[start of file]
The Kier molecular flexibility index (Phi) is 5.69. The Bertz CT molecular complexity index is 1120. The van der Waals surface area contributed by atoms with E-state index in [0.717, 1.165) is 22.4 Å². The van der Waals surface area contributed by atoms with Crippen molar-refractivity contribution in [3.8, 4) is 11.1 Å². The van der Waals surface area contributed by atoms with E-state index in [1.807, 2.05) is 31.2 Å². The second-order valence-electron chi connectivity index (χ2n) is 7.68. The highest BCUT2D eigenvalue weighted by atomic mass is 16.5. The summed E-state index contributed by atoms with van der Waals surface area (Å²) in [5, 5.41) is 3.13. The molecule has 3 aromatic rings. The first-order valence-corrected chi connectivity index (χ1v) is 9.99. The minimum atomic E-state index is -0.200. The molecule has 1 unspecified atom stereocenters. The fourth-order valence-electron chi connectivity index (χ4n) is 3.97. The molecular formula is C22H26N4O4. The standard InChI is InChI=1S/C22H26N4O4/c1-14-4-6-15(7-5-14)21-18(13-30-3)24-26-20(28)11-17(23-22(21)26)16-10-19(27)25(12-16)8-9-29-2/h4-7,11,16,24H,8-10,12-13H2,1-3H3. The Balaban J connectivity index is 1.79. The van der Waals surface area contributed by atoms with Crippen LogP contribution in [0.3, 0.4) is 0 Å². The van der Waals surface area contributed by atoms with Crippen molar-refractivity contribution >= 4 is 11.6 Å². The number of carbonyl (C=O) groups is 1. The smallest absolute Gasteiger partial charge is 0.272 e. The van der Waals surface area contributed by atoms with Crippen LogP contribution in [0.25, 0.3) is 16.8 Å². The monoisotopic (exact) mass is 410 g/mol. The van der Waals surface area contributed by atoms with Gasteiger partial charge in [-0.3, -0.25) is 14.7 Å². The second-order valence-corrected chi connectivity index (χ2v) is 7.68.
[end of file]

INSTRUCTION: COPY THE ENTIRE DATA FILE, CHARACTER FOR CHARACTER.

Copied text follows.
The Kier molecular flexibility index (Phi) is 5.69. The Bertz CT molecular complexity index is 1120. The van der Waals surface area contributed by atoms with E-state index in [0.717, 1.165) is 22.4 Å². The van der Waals surface area contributed by atoms with Crippen molar-refractivity contribution in [3.8, 4) is 11.1 Å². The van der Waals surface area contributed by atoms with E-state index in [1.807, 2.05) is 31.2 Å². The second-order valence-electron chi connectivity index (χ2n) is 7.68. The highest BCUT2D eigenvalue weighted by atomic mass is 16.5. The summed E-state index contributed by atoms with van der Waals surface area (Å²) in [5, 5.41) is 3.13. The molecule has 3 aromatic rings. The first-order valence-corrected chi connectivity index (χ1v) is 9.99. The minimum atomic E-state index is -0.200. The molecule has 1 unspecified atom stereocenters. The fourth-order valence-electron chi connectivity index (χ4n) is 3.97. The molecular formula is C22H26N4O4. The standard InChI is InChI=1S/C22H26N4O4/c1-14-4-6-15(7-5-14)21-18(13-30-3)24-26-20(28)11-17(23-22(21)26)16-10-19(27)25(12-16)8-9-29-2/h4-7,11,16,24H,8-10,12-13H2,1-3H3. The Balaban J connectivity index is 1.79. The van der Waals surface area contributed by atoms with Crippen LogP contribution in [0.3, 0.4) is 0 Å². The van der Waals surface area contributed by atoms with Crippen molar-refractivity contribution >= 4 is 11.6 Å². The number of carbonyl (C=O) groups is 1. The smallest absolute Gasteiger partial charge is 0.272 e. The van der Waals surface area contributed by atoms with Crippen LogP contribution in [0.25, 0.3) is 16.8 Å². The monoisotopic (exact) mass is 410 g/mol. The van der Waals surface area contributed by atoms with Gasteiger partial charge in [-0.3, -0.25) is 14.7 Å². The second-order valence-corrected chi connectivity index (χ2v) is 7.68.